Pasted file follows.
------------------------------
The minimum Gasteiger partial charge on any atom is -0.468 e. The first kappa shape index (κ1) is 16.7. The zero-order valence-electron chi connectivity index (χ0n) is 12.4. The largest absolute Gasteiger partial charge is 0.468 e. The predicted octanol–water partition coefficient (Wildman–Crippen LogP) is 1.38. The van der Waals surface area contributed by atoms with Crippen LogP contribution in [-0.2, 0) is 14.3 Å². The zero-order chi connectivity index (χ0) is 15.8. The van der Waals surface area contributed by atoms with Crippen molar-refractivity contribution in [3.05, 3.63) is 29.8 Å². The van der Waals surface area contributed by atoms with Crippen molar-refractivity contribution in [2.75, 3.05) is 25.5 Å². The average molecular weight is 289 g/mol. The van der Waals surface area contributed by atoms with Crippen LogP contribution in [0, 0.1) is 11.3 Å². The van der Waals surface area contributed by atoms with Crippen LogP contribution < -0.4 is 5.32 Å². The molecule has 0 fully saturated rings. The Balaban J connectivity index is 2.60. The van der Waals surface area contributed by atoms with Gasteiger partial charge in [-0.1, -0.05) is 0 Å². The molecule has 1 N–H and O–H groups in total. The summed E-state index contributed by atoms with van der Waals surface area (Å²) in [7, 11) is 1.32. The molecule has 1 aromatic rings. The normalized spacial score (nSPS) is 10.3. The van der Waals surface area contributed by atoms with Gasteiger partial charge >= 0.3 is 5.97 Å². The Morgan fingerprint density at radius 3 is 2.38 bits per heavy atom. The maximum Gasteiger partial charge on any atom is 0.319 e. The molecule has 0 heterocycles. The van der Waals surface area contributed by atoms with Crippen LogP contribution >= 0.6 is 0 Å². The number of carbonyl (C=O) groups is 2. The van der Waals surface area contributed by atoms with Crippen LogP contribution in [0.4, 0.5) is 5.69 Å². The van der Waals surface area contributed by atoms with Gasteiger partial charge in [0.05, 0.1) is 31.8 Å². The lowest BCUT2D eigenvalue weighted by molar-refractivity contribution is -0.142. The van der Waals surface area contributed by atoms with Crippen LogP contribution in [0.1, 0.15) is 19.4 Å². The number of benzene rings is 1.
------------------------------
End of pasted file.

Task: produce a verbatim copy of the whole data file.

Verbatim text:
The minimum Gasteiger partial charge on any atom is -0.468 e. The first kappa shape index (κ1) is 16.7. The zero-order valence-electron chi connectivity index (χ0n) is 12.4. The largest absolute Gasteiger partial charge is 0.468 e. The predicted octanol–water partition coefficient (Wildman–Crippen LogP) is 1.38. The van der Waals surface area contributed by atoms with Crippen LogP contribution in [-0.2, 0) is 14.3 Å². The zero-order chi connectivity index (χ0) is 15.8. The van der Waals surface area contributed by atoms with Crippen molar-refractivity contribution in [3.05, 3.63) is 29.8 Å². The van der Waals surface area contributed by atoms with Crippen molar-refractivity contribution in [2.75, 3.05) is 25.5 Å². The average molecular weight is 289 g/mol. The van der Waals surface area contributed by atoms with Crippen LogP contribution in [0, 0.1) is 11.3 Å². The van der Waals surface area contributed by atoms with Crippen LogP contribution < -0.4 is 5.32 Å². The molecule has 0 fully saturated rings. The Balaban J connectivity index is 2.60. The van der Waals surface area contributed by atoms with Gasteiger partial charge in [-0.1, -0.05) is 0 Å². The molecule has 1 N–H and O–H groups in total. The summed E-state index contributed by atoms with van der Waals surface area (Å²) in [7, 11) is 1.32. The molecule has 1 aromatic rings. The normalized spacial score (nSPS) is 10.3. The van der Waals surface area contributed by atoms with Gasteiger partial charge >= 0.3 is 5.97 Å². The Morgan fingerprint density at radius 3 is 2.38 bits per heavy atom. The maximum Gasteiger partial charge on any atom is 0.319 e. The molecule has 0 heterocycles. The van der Waals surface area contributed by atoms with Crippen LogP contribution >= 0.6 is 0 Å². The number of carbonyl (C=O) groups is 2. The van der Waals surface area contributed by atoms with Crippen LogP contribution in [0.4, 0.5) is 5.69 Å². The van der Waals surface area contributed by atoms with Gasteiger partial charge in [0.05, 0.1) is 31.8 Å². The lowest BCUT2D eigenvalue weighted by molar-refractivity contribution is -0.142. The van der Waals surface area contributed by atoms with Crippen LogP contribution in [0.1, 0.15) is 19.4 Å². The number of benzene rings is 1.